Long-Awaited Arrivals Hit Geneva



The Geneva Motor Show is not really the place to come with subtle yearly refreshes and facelifts, it demands the newest and very best each brand has to offer. Porsche and McLaren had these projects in the works for years, but 2017 was the culmination and assembly of these ideas in one place.

The German brand known for its sports cars delivered such in the form of the new 2018 911 GT3. The GT3 utilizes a familiar formula, but one that was partially absent for the early 991 generation. It shed weight for every ounce of performance, but you had no choice other than to let the car do the shifting, or click through the paddles. For the 2018 model year, there is again the option to row your own gears with a 6-speed manual transmission.

Not lost among that groundbreaking news is the revised powerplant and engineering that again makes the GT3 name a true motorsport-inspired, road-approved sports car. The updated 4-liter flat-six engine pushes close to 500 horsepower, and if left to accelerate freely would reach nearly 200 miles per hour. That’s mostly unimportant in the real world, but it’s no secret where the GT3 calls home: the track.

Simply based on appearance, the GT3 separates itself from the touring-capable 911s of today. The carbon rear wing dominates and features greatly on the back end of the car, but the changes aren’t just superficial. It is raised and moved further back, reducing drag as it cuts through less turbulent air. The rear diffuser’s exhaust air openings are a new design, and the aerodynamics up front are tweaked as well for the sake of airflow at speed. Beyond that, it’s more of the same. The interior is a standard blend of Alcantara and carbon fiber, but aside from just the look of performance, the GT3 features optional carbon fiber-reinforced plastic bucket seats for rigidity and weight reduction in motorsports use. Rear seats are rendered superfluous in any trim.

While the GT3 carves its niche as a track day warrior, Porsche hit the other end of the spectrum with the world debut of the production-spec Sport Turismo variant of the Panamera. The Sport Turismo is a more elegant and spacious take on the practical Porsche estate, sculpting a shooting brake shape and packaging the next-gen Panamera goodies inside.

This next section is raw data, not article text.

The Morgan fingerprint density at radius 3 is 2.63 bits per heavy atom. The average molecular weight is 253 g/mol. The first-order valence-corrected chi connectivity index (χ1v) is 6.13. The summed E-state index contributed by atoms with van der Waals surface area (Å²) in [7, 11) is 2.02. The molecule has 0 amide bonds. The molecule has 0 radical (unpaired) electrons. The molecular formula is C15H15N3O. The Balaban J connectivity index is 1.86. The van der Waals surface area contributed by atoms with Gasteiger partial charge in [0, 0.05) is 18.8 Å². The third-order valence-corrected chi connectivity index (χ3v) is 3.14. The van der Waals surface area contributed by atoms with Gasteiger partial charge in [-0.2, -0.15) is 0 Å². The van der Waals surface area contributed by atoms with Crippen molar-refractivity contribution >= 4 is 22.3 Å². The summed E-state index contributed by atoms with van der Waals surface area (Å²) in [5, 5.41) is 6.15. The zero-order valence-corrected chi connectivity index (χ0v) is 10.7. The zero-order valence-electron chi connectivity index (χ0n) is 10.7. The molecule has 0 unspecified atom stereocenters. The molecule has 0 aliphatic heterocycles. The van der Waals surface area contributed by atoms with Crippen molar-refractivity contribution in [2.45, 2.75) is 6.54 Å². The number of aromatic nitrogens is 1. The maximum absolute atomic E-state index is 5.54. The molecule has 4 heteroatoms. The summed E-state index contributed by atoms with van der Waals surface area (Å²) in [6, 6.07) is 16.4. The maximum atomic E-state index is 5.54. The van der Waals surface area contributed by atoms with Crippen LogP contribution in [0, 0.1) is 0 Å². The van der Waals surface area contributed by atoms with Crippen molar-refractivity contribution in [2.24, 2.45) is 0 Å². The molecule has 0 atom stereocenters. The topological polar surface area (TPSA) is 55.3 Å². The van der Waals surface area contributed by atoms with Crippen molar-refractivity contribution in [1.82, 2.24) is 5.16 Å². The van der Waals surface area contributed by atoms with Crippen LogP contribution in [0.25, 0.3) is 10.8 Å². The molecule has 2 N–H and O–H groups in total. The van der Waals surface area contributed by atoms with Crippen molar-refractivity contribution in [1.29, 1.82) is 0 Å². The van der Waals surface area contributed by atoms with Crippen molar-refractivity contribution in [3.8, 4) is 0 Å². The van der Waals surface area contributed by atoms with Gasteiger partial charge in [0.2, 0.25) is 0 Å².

Porsche has its bases covered from street to track devotion with its two new centerpieces, but McLaren’s new 720S pushes itself to the extreme in all different directions, all at once. Replacing the 650S, a capable everyday driver with ballistic racing qualities, the 720S features all the luxuries applicable to a car of its magnitude. Sumptuous leather, class-leading efficiency and visibility along with redesigned doors to allow for easier exit and entry almost plead with drivers to find reasons to take the car out every day.

And if they do, they will find new ways to fall in love with it.

The 720S is the most visually distinctive McLaren produced, with few visual cues shared with other models. It is even the first modern McLaren to do away with the Speedmark-shaped LED headlights, now having a redesigned cavernous light cluster that invites smoother airflow through the body, while also increasing night visibility at speed.

High speeds are always best achieved at the track, and in the track setting is where some of the 720S’ novelties are best demonstrated. The Track mode in the 720S, activated by the familiar knobs on the redesigned center console, literally flips the dash gauge cluster to a slim setting that displays only vital track information, such as speed, current gear and revs with a shift light. It adds that bit of extra flair when flogging the 720S powered by its redesigned twin-turbo 4.0 V8, which consists of 41% new parts compared to the previous engine, and now outputs more than 700 horsepower.

But if pure speed and lap times are not the ultimate goal, McLaren has a solution for that crowd too. Variable Drift Control is the new mode for misbehavior, in which drivers can toggle the responsibilities of stability control for track driving engagement like no other. Instead of simple cut-and-dry modes, the user can pinpoint the exact settings they desire with just the touch of a finger. The simplicity of functionality gives McLaren the driver’s edge.

The extremes that each of these cars reaches for will inevitably become the new “normal” for Porsche and McLaren, and in the coming months, expect to see and hear more about these groundbreaking vehicles as they find their way to the RDS Automotive Group.